The Importance Of Man In Arthur Miller's Tragedy And The Common Man

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When tragedy as a genre was first being put to the stage in ancient Greece, it was thought to be the exclusive domain of the rich or powerful. Characters who were able to have a loftier fall from grace were thought of as being more truly “tragic” in the ancient world. Oedipus, one of the most famous tragic figures of that period, was a king by both birth and marriage, which led to his tragic end. This tradition was continued through the works of William Shakespeare, the great playwright and tragedian. Julius Caesar, Hamlet, and Macbeth were all members of their respective countries’ ruling families (this is not to mention the obviously royal King Lear). Playwright and author Arthur Miller challenged this necessity of nobility in his essay “Tragedy and the Common Man,” in which he argues that normal people are just as engaging in a tragic setting as kings were (and are, in modern performances of classic works). He argues that “in the tragic view the need of man to wholly realize himself is the only fixed star, and whatever it is that hedges his nature and lowers it is ripe for attack and examination” (Miller). In his play, Death of a Salesman, Arthur Miller uses the main character, Willy Loman, as…show more content…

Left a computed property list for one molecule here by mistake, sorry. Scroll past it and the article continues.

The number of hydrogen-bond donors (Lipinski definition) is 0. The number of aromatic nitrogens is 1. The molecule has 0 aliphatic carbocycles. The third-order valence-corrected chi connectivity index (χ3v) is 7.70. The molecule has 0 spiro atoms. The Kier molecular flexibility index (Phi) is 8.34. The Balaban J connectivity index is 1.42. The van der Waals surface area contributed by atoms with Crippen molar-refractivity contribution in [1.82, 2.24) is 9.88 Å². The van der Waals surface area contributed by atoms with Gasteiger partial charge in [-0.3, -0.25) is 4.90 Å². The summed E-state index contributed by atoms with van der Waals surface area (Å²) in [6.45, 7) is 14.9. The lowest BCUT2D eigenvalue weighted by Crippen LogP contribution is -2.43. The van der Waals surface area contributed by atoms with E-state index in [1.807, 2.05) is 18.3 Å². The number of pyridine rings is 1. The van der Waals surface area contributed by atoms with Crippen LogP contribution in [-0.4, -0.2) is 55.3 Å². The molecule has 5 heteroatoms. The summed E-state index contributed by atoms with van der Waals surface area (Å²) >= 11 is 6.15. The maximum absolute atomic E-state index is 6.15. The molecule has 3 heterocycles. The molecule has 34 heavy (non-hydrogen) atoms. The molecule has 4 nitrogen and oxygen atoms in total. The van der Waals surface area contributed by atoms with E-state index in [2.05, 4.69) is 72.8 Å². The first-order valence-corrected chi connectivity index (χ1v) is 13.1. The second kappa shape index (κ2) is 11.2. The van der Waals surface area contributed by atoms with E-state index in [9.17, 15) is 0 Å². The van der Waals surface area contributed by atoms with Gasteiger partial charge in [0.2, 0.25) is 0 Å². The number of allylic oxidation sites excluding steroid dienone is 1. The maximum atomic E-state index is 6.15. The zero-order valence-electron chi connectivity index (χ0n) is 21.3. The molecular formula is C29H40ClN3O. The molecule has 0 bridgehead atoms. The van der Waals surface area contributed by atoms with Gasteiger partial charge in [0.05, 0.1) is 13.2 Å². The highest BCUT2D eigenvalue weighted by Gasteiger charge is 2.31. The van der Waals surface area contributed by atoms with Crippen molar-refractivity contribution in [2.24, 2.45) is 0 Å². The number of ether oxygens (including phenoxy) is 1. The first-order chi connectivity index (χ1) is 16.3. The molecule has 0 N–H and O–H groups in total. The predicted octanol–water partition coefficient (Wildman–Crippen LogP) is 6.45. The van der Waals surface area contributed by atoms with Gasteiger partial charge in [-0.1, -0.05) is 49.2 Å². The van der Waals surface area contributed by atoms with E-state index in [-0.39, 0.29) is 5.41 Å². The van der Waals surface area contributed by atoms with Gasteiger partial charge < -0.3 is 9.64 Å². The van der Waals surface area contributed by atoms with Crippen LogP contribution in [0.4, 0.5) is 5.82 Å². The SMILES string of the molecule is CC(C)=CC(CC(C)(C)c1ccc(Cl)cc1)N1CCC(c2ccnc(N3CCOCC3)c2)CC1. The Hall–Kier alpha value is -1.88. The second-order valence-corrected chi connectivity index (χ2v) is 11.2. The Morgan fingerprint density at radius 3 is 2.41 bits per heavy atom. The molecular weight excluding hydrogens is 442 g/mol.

In Act II, Biff finally tells Willy that he’s content with not being extraordinary, despite being put on a pedestal his entire life. “Pop, I’m nothing! I’m nothing, Pop…There’s no spite in it anymore. I’m just what I am, that’s all” (1732). The monologue ends with stage directions for Biff, sobbing, to hold onto Willy. This surprises Willy, and when he is alone with Linda, he asks in wonder “He likes me?” (1732). Linda elaborates that Biff loves him. This isn’t necessarily something that hadn’t occurred to Willy, it’s just that his mind had set being liked as being more important than being
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